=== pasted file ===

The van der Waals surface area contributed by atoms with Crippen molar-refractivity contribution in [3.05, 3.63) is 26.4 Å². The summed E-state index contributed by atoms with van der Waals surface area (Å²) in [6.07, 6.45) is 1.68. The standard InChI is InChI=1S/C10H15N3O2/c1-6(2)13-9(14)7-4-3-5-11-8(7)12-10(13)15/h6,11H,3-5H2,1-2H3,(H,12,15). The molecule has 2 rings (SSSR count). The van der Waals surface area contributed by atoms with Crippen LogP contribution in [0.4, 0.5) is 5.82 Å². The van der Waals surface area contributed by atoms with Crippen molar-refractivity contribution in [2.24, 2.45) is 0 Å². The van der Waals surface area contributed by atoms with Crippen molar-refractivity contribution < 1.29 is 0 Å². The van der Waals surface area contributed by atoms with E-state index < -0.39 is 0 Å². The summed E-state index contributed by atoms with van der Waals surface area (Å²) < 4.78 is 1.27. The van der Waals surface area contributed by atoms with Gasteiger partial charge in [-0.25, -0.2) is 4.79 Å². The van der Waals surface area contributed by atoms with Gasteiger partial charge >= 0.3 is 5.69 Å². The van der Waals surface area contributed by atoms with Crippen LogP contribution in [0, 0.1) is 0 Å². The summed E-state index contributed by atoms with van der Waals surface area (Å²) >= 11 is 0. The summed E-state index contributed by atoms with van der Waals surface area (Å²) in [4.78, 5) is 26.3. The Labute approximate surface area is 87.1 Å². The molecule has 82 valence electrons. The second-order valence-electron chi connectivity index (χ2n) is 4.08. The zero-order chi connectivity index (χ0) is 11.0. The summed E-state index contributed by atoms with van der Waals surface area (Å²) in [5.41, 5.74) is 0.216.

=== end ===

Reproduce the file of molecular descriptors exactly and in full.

The van der Waals surface area contributed by atoms with Crippen molar-refractivity contribution in [3.05, 3.63) is 26.4 Å². The summed E-state index contributed by atoms with van der Waals surface area (Å²) in [6.07, 6.45) is 1.68. The standard InChI is InChI=1S/C10H15N3O2/c1-6(2)13-9(14)7-4-3-5-11-8(7)12-10(13)15/h6,11H,3-5H2,1-2H3,(H,12,15). The molecule has 2 rings (SSSR count). The van der Waals surface area contributed by atoms with Crippen LogP contribution in [0.4, 0.5) is 5.82 Å². The van der Waals surface area contributed by atoms with Crippen molar-refractivity contribution in [2.24, 2.45) is 0 Å². The van der Waals surface area contributed by atoms with Crippen molar-refractivity contribution < 1.29 is 0 Å². The van der Waals surface area contributed by atoms with E-state index < -0.39 is 0 Å². The summed E-state index contributed by atoms with van der Waals surface area (Å²) < 4.78 is 1.27. The van der Waals surface area contributed by atoms with Gasteiger partial charge in [-0.25, -0.2) is 4.79 Å². The van der Waals surface area contributed by atoms with Gasteiger partial charge >= 0.3 is 5.69 Å². The van der Waals surface area contributed by atoms with Crippen LogP contribution in [0, 0.1) is 0 Å². The summed E-state index contributed by atoms with van der Waals surface area (Å²) >= 11 is 0. The summed E-state index contributed by atoms with van der Waals surface area (Å²) in [4.78, 5) is 26.3. The Labute approximate surface area is 87.1 Å². The molecule has 82 valence electrons. The second-order valence-electron chi connectivity index (χ2n) is 4.08. The zero-order chi connectivity index (χ0) is 11.0. The summed E-state index contributed by atoms with van der Waals surface area (Å²) in [5.41, 5.74) is 0.216.